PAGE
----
Continuing Education Is Never a Waste of Time

by Hank Coleman

I was a little disturbed the other day when one of my favorite blogs insinuated that some additional education might be a waste of time because it is hard to adequately conduct a cost benefit analysis of the problem. How can any education be a waste of time? Maybe you won’t be able to quantify the payoff monetarily, but we are the sum of all our experiences and education whether formal or informal. We will all be more productive citizens when we receive further education.

I was raised in a family that valued education very highly. It was expect of me to go to college and earn a Bachelor’s Degree. My grandfather dropped out of high school, fibbed a little on his age to get into the Navy, and serve in the Pacific during World War II. He didn’t earn his GED until he returned to the United States years later. Even though he did not have much formal education, my grandfather raised three daughters who went on to become teachers, all three earning a Master’s Degree and many hours of post-graduate work. That same lineage produced four grandchildren who have earned four Bachelor’s and two Master’s Degrees among them as well. All of this education stemmed from one patriarch who understood the value of education and stressed its importance throughout generations of our family.

If you want to try and monetize the value of education, here is one example. I work in a profession with a pretty structured timeline for promotions. I am eligible to be promoted early two or three times throughout my career. The promotion would be one year sooner than I would have normally received the promotion. The only way to get promoted early in my field is if the employee has a Master’s Degree. The first promotion would include a raise of $700 a month or $8,400 a year ahead of what my peers are still earning. A second early promotion could be expected five years later for an increase of $600 per month in salary that my peers are not earning for another two years. So, now in just three separate years, I could possibly earn $22,800 more than my peers of the same age who only hold a Bachelor’s Degree. These calculations do not include a lifetime increase to my defined benefits pension program.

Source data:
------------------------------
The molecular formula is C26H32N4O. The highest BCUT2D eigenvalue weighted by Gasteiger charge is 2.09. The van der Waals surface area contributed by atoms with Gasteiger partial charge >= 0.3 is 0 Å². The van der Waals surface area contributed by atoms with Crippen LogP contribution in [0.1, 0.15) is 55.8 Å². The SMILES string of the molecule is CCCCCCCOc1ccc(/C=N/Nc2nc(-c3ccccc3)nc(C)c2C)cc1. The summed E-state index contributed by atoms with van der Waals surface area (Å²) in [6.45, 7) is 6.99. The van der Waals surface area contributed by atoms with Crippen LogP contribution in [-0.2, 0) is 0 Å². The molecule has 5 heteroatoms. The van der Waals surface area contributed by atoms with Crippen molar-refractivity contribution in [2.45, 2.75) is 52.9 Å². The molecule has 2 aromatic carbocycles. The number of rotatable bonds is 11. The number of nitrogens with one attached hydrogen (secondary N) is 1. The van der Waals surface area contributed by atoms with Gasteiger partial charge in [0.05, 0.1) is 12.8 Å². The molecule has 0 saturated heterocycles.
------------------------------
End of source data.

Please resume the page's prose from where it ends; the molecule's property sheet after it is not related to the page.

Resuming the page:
Expected total earnings over a 40-year working life:
High school graduate: $1.2 million
Associate’s degree: $1.6 million
Bachelor’s degree: $2.1 million
Master’s degree: $2.5 million
Professional degree (MD, JD): $4.4 million
Doctoral degree $3.4 million
Source: United States Census Bureau

No matter what the monetary gain may or may not be. Nothing but good can come from education. We should all strive to spend a lifetime learning.

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